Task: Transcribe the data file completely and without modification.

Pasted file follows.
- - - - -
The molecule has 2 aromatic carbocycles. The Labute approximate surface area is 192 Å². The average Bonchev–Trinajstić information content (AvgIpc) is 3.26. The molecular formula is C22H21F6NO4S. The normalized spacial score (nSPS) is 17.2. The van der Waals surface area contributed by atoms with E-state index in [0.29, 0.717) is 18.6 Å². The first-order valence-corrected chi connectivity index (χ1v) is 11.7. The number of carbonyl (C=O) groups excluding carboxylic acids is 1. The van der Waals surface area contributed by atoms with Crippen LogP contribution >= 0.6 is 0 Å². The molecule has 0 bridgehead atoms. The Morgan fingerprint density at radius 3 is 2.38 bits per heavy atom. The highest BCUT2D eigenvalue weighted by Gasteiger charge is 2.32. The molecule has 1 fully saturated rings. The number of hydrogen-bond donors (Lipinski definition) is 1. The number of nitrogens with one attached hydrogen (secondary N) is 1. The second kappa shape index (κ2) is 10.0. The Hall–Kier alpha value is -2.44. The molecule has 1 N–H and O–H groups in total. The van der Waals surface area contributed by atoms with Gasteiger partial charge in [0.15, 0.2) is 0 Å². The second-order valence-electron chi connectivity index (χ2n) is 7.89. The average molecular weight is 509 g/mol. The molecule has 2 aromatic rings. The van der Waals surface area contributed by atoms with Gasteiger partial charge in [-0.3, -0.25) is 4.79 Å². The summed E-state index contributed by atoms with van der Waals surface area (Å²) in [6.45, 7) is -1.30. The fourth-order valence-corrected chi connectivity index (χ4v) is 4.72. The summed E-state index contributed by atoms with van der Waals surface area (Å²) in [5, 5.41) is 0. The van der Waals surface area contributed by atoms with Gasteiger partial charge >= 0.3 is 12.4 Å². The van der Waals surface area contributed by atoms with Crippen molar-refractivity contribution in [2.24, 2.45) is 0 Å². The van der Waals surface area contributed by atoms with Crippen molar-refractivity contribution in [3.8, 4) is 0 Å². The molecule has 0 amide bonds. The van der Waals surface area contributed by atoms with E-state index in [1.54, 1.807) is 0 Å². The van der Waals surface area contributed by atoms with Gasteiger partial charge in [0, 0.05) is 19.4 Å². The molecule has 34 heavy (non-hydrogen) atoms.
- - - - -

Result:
The molecule has 2 aromatic carbocycles. The Labute approximate surface area is 192 Å². The average Bonchev–Trinajstić information content (AvgIpc) is 3.26. The molecular formula is C22H21F6NO4S. The normalized spacial score (nSPS) is 17.2. The van der Waals surface area contributed by atoms with E-state index in [0.29, 0.717) is 18.6 Å². The first-order valence-corrected chi connectivity index (χ1v) is 11.7. The number of carbonyl (C=O) groups excluding carboxylic acids is 1. The van der Waals surface area contributed by atoms with Crippen LogP contribution >= 0.6 is 0 Å². The molecule has 0 bridgehead atoms. The Morgan fingerprint density at radius 3 is 2.38 bits per heavy atom. The highest BCUT2D eigenvalue weighted by Gasteiger charge is 2.32. The molecule has 1 fully saturated rings. The number of hydrogen-bond donors (Lipinski definition) is 1. The number of nitrogens with one attached hydrogen (secondary N) is 1. The second kappa shape index (κ2) is 10.0. The Hall–Kier alpha value is -2.44. The molecule has 1 N–H and O–H groups in total. The van der Waals surface area contributed by atoms with Gasteiger partial charge in [0.15, 0.2) is 0 Å². The second-order valence-electron chi connectivity index (χ2n) is 7.89. The average molecular weight is 509 g/mol. The molecule has 2 aromatic rings. The van der Waals surface area contributed by atoms with Gasteiger partial charge in [-0.3, -0.25) is 4.79 Å². The summed E-state index contributed by atoms with van der Waals surface area (Å²) in [6.45, 7) is -1.30. The fourth-order valence-corrected chi connectivity index (χ4v) is 4.72. The summed E-state index contributed by atoms with van der Waals surface area (Å²) in [5, 5.41) is 0. The van der Waals surface area contributed by atoms with Gasteiger partial charge >= 0.3 is 12.4 Å². The van der Waals surface area contributed by atoms with Crippen molar-refractivity contribution in [2.24, 2.45) is 0 Å². The van der Waals surface area contributed by atoms with Crippen molar-refractivity contribution in [3.8, 4) is 0 Å². The molecule has 0 amide bonds. The van der Waals surface area contributed by atoms with E-state index in [1.54, 1.807) is 0 Å². The van der Waals surface area contributed by atoms with Gasteiger partial charge in [0, 0.05) is 19.4 Å². The molecule has 34 heavy (non-hydrogen) atoms.